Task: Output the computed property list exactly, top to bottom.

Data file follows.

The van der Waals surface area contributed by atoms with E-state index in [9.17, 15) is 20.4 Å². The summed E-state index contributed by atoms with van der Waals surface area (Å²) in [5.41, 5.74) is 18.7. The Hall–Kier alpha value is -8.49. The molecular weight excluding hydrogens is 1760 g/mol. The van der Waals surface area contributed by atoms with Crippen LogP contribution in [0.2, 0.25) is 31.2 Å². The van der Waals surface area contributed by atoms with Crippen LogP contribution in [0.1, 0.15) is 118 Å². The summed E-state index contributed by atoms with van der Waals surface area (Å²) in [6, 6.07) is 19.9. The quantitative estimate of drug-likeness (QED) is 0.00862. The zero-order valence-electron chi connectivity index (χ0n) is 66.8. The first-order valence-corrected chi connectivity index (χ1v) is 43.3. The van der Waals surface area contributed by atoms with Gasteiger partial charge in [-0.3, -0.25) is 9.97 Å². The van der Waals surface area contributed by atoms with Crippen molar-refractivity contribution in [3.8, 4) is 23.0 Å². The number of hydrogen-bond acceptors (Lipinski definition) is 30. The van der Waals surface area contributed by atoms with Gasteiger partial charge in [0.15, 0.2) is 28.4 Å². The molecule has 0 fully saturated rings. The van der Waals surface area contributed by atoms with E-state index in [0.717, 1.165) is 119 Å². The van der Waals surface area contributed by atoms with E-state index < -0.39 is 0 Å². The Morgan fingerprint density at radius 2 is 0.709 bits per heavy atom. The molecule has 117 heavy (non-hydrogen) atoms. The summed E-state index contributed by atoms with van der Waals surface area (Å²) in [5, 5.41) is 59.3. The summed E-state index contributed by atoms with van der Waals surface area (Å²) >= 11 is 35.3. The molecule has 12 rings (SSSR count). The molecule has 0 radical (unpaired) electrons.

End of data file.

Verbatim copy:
The van der Waals surface area contributed by atoms with E-state index in [9.17, 15) is 20.4 Å². The summed E-state index contributed by atoms with van der Waals surface area (Å²) in [5.41, 5.74) is 18.7. The Hall–Kier alpha value is -8.49. The molecular weight excluding hydrogens is 1760 g/mol. The van der Waals surface area contributed by atoms with Crippen LogP contribution in [0.2, 0.25) is 31.2 Å². The van der Waals surface area contributed by atoms with Crippen LogP contribution in [0.1, 0.15) is 118 Å². The summed E-state index contributed by atoms with van der Waals surface area (Å²) in [6, 6.07) is 19.9. The quantitative estimate of drug-likeness (QED) is 0.00862. The zero-order valence-electron chi connectivity index (χ0n) is 66.8. The first-order valence-corrected chi connectivity index (χ1v) is 43.3. The van der Waals surface area contributed by atoms with Gasteiger partial charge in [-0.3, -0.25) is 9.97 Å². The van der Waals surface area contributed by atoms with Crippen molar-refractivity contribution in [3.8, 4) is 23.0 Å². The number of hydrogen-bond acceptors (Lipinski definition) is 30. The van der Waals surface area contributed by atoms with Gasteiger partial charge in [0.15, 0.2) is 28.4 Å². The molecule has 0 fully saturated rings. The van der Waals surface area contributed by atoms with E-state index in [0.717, 1.165) is 119 Å². The van der Waals surface area contributed by atoms with E-state index < -0.39 is 0 Å². The Morgan fingerprint density at radius 2 is 0.709 bits per heavy atom. The molecule has 117 heavy (non-hydrogen) atoms. The summed E-state index contributed by atoms with van der Waals surface area (Å²) in [5, 5.41) is 59.3. The summed E-state index contributed by atoms with van der Waals surface area (Å²) >= 11 is 35.3. The molecule has 12 rings (SSSR count). The molecule has 0 radical (unpaired) electrons.